Image-based rendering (IBR)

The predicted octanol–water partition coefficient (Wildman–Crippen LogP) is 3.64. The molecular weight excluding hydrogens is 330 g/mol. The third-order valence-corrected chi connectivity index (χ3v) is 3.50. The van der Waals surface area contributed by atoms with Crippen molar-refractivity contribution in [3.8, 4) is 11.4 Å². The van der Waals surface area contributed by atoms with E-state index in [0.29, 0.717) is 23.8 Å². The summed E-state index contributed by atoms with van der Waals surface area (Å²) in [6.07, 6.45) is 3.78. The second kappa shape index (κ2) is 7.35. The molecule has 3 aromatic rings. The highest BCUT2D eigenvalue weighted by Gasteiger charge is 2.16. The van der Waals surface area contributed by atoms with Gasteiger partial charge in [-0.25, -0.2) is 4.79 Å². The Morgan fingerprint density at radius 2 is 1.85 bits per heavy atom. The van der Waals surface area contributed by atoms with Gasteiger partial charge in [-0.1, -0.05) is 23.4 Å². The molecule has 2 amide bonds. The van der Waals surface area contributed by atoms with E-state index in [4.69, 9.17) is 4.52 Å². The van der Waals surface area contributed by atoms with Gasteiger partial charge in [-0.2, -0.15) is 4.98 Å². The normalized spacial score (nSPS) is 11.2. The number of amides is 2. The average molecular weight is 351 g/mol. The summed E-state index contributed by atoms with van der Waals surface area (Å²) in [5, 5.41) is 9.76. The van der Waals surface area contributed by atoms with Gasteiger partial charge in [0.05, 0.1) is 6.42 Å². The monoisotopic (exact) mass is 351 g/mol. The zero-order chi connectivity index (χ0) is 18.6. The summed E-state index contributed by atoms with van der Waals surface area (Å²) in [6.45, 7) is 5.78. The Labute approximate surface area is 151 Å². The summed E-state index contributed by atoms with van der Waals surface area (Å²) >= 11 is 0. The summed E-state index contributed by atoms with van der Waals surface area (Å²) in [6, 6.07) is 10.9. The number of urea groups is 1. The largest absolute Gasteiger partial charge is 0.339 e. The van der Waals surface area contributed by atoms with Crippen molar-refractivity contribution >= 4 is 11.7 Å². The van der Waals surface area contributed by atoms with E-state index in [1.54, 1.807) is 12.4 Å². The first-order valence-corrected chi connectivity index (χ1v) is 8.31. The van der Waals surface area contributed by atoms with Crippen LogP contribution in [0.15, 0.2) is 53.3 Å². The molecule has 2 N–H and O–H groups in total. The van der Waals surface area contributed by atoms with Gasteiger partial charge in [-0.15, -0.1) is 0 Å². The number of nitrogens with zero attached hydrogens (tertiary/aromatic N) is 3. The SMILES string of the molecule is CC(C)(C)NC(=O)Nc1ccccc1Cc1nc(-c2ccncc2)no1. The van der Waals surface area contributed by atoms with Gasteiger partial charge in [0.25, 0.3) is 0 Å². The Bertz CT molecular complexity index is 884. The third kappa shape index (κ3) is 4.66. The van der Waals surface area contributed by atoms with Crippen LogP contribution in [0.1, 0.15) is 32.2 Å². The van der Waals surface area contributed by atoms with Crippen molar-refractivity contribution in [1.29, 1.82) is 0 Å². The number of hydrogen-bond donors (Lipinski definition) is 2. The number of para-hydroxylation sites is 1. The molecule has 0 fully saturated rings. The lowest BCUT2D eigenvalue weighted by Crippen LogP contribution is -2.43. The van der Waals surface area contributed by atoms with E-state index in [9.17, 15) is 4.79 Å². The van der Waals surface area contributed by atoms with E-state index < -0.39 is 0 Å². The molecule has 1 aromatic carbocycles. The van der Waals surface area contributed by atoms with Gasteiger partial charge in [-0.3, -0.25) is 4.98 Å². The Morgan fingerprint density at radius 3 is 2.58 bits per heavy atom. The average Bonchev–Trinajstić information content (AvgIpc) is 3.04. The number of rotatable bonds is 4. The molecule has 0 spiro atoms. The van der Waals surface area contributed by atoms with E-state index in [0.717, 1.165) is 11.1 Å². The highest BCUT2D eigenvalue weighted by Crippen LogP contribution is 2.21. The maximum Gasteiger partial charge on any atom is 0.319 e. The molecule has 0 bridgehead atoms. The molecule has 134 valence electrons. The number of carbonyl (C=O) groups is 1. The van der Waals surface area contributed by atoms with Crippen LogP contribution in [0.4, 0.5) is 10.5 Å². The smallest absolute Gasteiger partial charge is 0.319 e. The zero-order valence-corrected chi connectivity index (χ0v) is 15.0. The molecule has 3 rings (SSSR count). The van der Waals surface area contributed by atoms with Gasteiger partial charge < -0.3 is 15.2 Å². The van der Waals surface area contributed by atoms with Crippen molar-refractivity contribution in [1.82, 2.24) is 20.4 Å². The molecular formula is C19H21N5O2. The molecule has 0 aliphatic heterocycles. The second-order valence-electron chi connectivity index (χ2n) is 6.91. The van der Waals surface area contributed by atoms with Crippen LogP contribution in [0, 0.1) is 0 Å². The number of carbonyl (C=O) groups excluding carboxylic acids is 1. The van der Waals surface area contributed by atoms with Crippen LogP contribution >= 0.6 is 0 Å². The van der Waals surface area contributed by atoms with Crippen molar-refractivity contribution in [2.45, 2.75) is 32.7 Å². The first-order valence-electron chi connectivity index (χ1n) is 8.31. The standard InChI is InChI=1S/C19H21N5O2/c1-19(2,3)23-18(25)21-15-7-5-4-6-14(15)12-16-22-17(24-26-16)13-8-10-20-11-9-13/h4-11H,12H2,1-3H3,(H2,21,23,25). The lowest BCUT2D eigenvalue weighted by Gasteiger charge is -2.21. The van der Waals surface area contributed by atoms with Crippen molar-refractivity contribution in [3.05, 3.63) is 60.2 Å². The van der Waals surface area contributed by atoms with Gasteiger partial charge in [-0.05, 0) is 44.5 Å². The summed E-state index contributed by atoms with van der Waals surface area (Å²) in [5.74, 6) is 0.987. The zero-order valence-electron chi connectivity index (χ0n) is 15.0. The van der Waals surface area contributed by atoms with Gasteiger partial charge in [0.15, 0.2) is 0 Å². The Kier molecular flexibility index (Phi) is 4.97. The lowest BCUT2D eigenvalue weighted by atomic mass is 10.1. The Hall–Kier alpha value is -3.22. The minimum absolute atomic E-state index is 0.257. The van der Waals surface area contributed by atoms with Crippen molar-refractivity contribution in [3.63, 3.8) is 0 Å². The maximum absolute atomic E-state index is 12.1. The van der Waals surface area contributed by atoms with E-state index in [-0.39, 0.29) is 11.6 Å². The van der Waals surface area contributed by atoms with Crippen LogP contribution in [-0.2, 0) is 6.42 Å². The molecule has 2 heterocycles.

• Light-field rendering It is a method for generating new views from arbitrary camera positions without depth information or feature matching, simply by combining and resampling the available images. [9]. • Plenoptic stitching It gives the viewer the ability to explore unobstructed environments of arbitrary sizes and shapes, using appropriate sampling for most viewpoints in the environment by moving omnidirectional video camera over the grid [10]. • Cylindrical panoramas It provides horizontal orientation independence when exploring an environment from a single point. Cylindrical panoramas can be created using specialized panoramic cameras [11, 12, 13]. • Concentric mosaics It is a generalization of cylindrical panoramas that allows the viewer to explore a circular region and experience horizontal parallax and lighting effects. In this case, instead of using a single cylindrical image, slit cameras are rotated along planar concentric circles. A series of concentric manifold mosaics are created by composing the slit images acquired by each camera along their circular paths. Unlike light field and lumigraph where cameras are placed on a two-dimensional grid, the concentric mosaics representation reduces the amount of data by capturing a sequence of images along a circle path [14, 15]. • Lumigraph It is similar to light field rendering, but it applies approximated geometry to compensate for non-uniform sampling, in order to improve rendering performance [16]. • Transfer methods They are characterized by the use of a relatively small number of images with the application of geometric constraints (either recovered at some stage or known a priori) to reproject image pixels appropriately at a given virtual camera viewpoint [Laveau and Faugeras [17, 18]. • Relief texture To improve the rendering speed of 3D warping, the warping process is factored into a relatively simple pre-warping step and a traditional texture mapping step [19]. • Image-based objects They provide a compact image-based representation for 3D objects that can be rendered in occlusion-compatible order. An image-based object is constructed by acquiring multiple views of the object, registering and resampling them from every center of projection onto the faces of a parallelepiped. The use of a parallelepiped allows such a representation to be decomposed into parameterized planar regions for which a warper can be efficiently implemented [20]. • Image-based visual hulls It is based on efficient computation and shading visual hulls from silhouette image data. The algorithm takes advantage of epipolar geometry and incremental computation to achieve a constant rendering cost per rendered pixel [21]. • 3D Warping With available depth information for every point in one or more images, 3D warping techniques can be used to render from any nearby point of view by projecting the pixels of the original image to their proper 3D locations and re-projecting them onto the new picture [22] • Layered depth images To deal with the disocclusion artifacts in 3D warping, Layered Depth Image is proposed to store not only what is visible in the input image, but also what is behind the visible surface. Each pixel in the input image contains a list of depth and color values where the ray from the pixel intersects with the scene [23]. • View-dependent texture maps View-dependent texture mapping is used to render novel views, by warping and compositing several input images. A three-step view-dependent texture mapping method is considered to further reduce the computational cost and provide smoother blending. This method employs visibility preprocessing, polygon-view maps, and projective texture mapping [24, 25]. • Surface light field It is a function that assigns a color to each ray originating on a surface. Surface light fields are well suited to constructing virtual images of shiny objects under complex lighting conditions [26]. • Light field mapping This method is a representation and interactive visualization of surface light fields, by partitioning the radiance data over elementary surface primitives and by approximating each partitioned data by a small set of lower-dimensional discrete functions. The rendering algorithm decodes directly from this compact representation at interactive frame rates [27]. For an exhaustive overview of the currently available methods and algorithms in this topic, see the following surveys [1, 28]